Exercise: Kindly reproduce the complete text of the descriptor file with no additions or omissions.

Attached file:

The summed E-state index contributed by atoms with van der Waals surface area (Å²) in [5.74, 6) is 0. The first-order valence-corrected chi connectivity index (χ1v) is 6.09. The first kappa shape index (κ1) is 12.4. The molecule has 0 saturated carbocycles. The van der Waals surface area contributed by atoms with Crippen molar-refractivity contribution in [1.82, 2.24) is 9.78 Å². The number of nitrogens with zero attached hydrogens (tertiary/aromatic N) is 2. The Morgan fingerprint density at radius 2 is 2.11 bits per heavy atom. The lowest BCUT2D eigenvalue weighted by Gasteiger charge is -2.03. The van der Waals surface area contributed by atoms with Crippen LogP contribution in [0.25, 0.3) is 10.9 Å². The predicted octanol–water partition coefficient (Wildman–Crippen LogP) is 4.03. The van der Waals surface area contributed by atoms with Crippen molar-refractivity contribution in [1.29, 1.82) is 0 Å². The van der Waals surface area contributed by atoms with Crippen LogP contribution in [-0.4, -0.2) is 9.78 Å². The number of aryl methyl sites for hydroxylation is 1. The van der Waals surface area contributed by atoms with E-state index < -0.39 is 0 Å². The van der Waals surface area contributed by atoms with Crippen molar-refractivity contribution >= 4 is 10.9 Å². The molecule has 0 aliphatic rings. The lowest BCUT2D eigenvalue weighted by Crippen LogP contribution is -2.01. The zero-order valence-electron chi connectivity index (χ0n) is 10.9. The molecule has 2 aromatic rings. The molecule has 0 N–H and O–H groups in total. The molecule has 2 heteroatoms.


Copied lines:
The summed E-state index contributed by atoms with van der Waals surface area (Å²) in [5.74, 6) is 0. The first-order valence-corrected chi connectivity index (χ1v) is 6.09. The first kappa shape index (κ1) is 12.4. The molecule has 0 saturated carbocycles. The van der Waals surface area contributed by atoms with Crippen molar-refractivity contribution in [1.82, 2.24) is 9.78 Å². The number of nitrogens with zero attached hydrogens (tertiary/aromatic N) is 2. The Morgan fingerprint density at radius 2 is 2.11 bits per heavy atom. The lowest BCUT2D eigenvalue weighted by Gasteiger charge is -2.03. The van der Waals surface area contributed by atoms with Crippen LogP contribution in [0.25, 0.3) is 10.9 Å². The predicted octanol–water partition coefficient (Wildman–Crippen LogP) is 4.03. The van der Waals surface area contributed by atoms with Crippen molar-refractivity contribution in [1.29, 1.82) is 0 Å². The van der Waals surface area contributed by atoms with Crippen LogP contribution in [-0.4, -0.2) is 9.78 Å². The number of aryl methyl sites for hydroxylation is 1. The van der Waals surface area contributed by atoms with E-state index < -0.39 is 0 Å². The van der Waals surface area contributed by atoms with Crippen molar-refractivity contribution >= 4 is 10.9 Å². The molecule has 0 aliphatic rings. The lowest BCUT2D eigenvalue weighted by Crippen LogP contribution is -2.01. The zero-order valence-electron chi connectivity index (χ0n) is 10.9. The molecule has 2 aromatic rings. The molecule has 0 N–H and O–H groups in total. The molecule has 2 heteroatoms.